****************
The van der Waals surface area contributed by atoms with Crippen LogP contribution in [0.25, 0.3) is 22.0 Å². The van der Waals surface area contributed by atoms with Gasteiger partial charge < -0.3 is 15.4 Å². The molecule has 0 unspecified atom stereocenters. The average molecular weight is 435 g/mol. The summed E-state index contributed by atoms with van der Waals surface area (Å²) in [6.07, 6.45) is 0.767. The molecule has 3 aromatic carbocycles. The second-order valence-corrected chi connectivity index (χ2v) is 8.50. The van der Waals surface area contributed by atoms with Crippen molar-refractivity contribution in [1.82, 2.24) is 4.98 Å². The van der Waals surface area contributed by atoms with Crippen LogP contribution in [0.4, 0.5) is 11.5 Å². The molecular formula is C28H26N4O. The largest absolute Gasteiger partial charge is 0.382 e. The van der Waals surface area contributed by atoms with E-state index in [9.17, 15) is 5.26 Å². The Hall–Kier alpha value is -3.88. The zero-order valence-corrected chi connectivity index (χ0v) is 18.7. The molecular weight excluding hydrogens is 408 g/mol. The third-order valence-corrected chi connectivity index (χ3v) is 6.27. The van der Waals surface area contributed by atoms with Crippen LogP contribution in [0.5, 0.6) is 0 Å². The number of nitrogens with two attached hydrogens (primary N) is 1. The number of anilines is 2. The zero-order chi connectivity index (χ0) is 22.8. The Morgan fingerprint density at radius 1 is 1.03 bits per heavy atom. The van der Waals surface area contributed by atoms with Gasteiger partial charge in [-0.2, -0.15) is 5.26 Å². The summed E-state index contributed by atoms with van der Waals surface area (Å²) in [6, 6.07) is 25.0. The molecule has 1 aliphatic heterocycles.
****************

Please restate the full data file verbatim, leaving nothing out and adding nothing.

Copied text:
The van der Waals surface area contributed by atoms with Crippen LogP contribution in [0.25, 0.3) is 22.0 Å². The van der Waals surface area contributed by atoms with Gasteiger partial charge < -0.3 is 15.4 Å². The molecule has 0 unspecified atom stereocenters. The average molecular weight is 435 g/mol. The summed E-state index contributed by atoms with van der Waals surface area (Å²) in [6.07, 6.45) is 0.767. The molecule has 3 aromatic carbocycles. The second-order valence-corrected chi connectivity index (χ2v) is 8.50. The van der Waals surface area contributed by atoms with Crippen molar-refractivity contribution in [1.82, 2.24) is 4.98 Å². The van der Waals surface area contributed by atoms with Crippen LogP contribution in [0.4, 0.5) is 11.5 Å². The molecular formula is C28H26N4O. The largest absolute Gasteiger partial charge is 0.382 e. The van der Waals surface area contributed by atoms with E-state index in [9.17, 15) is 5.26 Å². The Hall–Kier alpha value is -3.88. The zero-order valence-corrected chi connectivity index (χ0v) is 18.7. The molecular weight excluding hydrogens is 408 g/mol. The third-order valence-corrected chi connectivity index (χ3v) is 6.27. The van der Waals surface area contributed by atoms with Crippen LogP contribution in [0.5, 0.6) is 0 Å². The number of nitrogens with two attached hydrogens (primary N) is 1. The number of anilines is 2. The zero-order chi connectivity index (χ0) is 22.8. The Morgan fingerprint density at radius 1 is 1.03 bits per heavy atom. The van der Waals surface area contributed by atoms with Gasteiger partial charge in [-0.2, -0.15) is 5.26 Å². The summed E-state index contributed by atoms with van der Waals surface area (Å²) in [6, 6.07) is 25.0. The molecule has 1 aliphatic heterocycles.